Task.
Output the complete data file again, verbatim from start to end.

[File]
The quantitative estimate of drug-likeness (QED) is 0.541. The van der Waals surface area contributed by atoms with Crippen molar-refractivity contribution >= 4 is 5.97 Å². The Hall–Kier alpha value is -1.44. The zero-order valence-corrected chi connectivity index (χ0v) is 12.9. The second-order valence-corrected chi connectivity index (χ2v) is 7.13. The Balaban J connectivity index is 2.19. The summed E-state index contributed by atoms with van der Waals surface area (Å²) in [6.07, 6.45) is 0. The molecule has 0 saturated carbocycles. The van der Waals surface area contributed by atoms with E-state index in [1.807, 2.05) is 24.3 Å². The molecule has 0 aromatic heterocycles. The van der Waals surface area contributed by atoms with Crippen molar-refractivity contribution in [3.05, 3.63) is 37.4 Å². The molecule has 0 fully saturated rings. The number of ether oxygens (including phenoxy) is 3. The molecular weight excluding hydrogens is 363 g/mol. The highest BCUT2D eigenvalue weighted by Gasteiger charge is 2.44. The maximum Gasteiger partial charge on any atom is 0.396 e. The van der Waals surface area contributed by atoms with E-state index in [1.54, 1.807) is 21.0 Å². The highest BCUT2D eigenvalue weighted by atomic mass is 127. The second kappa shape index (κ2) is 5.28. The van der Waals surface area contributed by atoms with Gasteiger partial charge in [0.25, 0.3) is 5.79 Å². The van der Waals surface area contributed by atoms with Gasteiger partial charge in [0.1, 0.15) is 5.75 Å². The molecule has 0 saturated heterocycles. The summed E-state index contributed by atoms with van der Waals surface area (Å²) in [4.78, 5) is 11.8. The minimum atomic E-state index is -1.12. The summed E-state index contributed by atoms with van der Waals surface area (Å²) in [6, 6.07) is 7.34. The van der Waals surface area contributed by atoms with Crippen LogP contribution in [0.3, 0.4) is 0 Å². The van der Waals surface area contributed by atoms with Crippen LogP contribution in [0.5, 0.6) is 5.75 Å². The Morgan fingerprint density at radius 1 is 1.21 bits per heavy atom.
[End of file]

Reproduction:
The quantitative estimate of drug-likeness (QED) is 0.541. The van der Waals surface area contributed by atoms with Crippen molar-refractivity contribution >= 4 is 5.97 Å². The Hall–Kier alpha value is -1.44. The zero-order valence-corrected chi connectivity index (χ0v) is 12.9. The second-order valence-corrected chi connectivity index (χ2v) is 7.13. The Balaban J connectivity index is 2.19. The summed E-state index contributed by atoms with van der Waals surface area (Å²) in [6.07, 6.45) is 0. The molecule has 0 saturated carbocycles. The van der Waals surface area contributed by atoms with E-state index in [1.807, 2.05) is 24.3 Å². The molecule has 0 aromatic heterocycles. The van der Waals surface area contributed by atoms with Crippen molar-refractivity contribution in [3.05, 3.63) is 37.4 Å². The molecule has 0 fully saturated rings. The number of ether oxygens (including phenoxy) is 3. The molecular weight excluding hydrogens is 363 g/mol. The highest BCUT2D eigenvalue weighted by Gasteiger charge is 2.44. The maximum Gasteiger partial charge on any atom is 0.396 e. The van der Waals surface area contributed by atoms with E-state index in [1.54, 1.807) is 21.0 Å². The highest BCUT2D eigenvalue weighted by atomic mass is 127. The second kappa shape index (κ2) is 5.28. The van der Waals surface area contributed by atoms with Gasteiger partial charge in [0.25, 0.3) is 5.79 Å². The van der Waals surface area contributed by atoms with Gasteiger partial charge in [0.1, 0.15) is 5.75 Å². The molecule has 0 saturated heterocycles. The summed E-state index contributed by atoms with van der Waals surface area (Å²) in [4.78, 5) is 11.8. The minimum atomic E-state index is -1.12. The summed E-state index contributed by atoms with van der Waals surface area (Å²) in [6, 6.07) is 7.34. The van der Waals surface area contributed by atoms with Crippen LogP contribution in [0.3, 0.4) is 0 Å². The van der Waals surface area contributed by atoms with Crippen LogP contribution in [0.5, 0.6) is 5.75 Å². The Morgan fingerprint density at radius 1 is 1.21 bits per heavy atom.